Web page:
Landrieu made these remarks at a Bureau of Governmental Research supporters’ meeting, a group often critical of the spending choices and priorities of the city and the local governments associated with it. He spun a story of constituents querying him about why basic needs get delayed if any attention at all if the city makes so much money off numerous high-profile special events, with his answer being that it’s all a mirage. Using the 2013 Super Bowl as an example, he argued, “Even though the Super Bowl is a multimillion-dollar event, this city's general fund, your bank account, only netted $500,000, barely breaking even for the army of police, fire, EMS, sanitation, public works, permitting and other city employees who work day in and day out to make sure everything went off without a hitch.” He then funneled the topic to all of his glorious achievements even if the city doesn’t make much, and concluded with a diagnosis that the state holds the city back, opining that “Something needs to change. We need to cut loose. We need to get the state out of the way, realign powers so New Orleans has the resources that we need to stand on our own two feet.”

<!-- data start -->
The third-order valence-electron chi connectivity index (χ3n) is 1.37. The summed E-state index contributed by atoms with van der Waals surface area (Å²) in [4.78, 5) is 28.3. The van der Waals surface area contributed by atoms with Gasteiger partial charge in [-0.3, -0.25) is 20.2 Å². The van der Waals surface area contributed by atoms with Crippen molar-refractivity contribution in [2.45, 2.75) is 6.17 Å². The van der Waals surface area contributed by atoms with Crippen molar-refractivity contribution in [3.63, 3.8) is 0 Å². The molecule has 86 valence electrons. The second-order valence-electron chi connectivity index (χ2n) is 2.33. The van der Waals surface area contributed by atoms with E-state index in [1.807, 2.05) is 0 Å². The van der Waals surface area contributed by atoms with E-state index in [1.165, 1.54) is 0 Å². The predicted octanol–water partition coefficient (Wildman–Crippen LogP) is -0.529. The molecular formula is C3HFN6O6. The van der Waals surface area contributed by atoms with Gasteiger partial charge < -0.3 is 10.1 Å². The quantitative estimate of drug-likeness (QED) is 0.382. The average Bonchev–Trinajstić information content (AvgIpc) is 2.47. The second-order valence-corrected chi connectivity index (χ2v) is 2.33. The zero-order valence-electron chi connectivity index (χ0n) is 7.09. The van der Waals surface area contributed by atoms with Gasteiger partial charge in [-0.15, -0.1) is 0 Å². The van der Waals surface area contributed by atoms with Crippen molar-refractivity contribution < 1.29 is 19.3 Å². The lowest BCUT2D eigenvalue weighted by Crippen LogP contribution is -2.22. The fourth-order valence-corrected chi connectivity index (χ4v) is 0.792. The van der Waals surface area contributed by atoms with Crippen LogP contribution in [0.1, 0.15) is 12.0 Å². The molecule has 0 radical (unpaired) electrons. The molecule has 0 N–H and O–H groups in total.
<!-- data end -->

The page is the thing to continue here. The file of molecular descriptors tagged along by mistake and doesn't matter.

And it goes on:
Which is an absurd comment, for no large city in Louisiana sucks at the teat of the state taxpayer as does New Orleans. Given the data available, it’s difficult to make a comprehensive comparison, but in taking the largest area of state expenditure, health care, Orleans Parish in Medicaid spending had the most (using the latest available fiscal year 2013 data) dollars showered upon it – almost a half-billion – of any parish and the most people in the program, even though its population was smaller than both Jefferson’s and East Baton Rouge’s. Further, it ranked tenth highest in the percentage of population receiving Medicaid, with only substantially smaller jurisdictions having higher proportions. And if you want to throw in the second-largest state expense, elementary and secondary education, keep in mind that the vast bulk of spending in New Orleans on this comes directly from the state, because most schools are in it are in the Recovery School District and all of those in that will be charter schools for the foreseeable future -- with a large portion of it accruing to the New Orleans economy, and the resulting conversion into city tax revenues.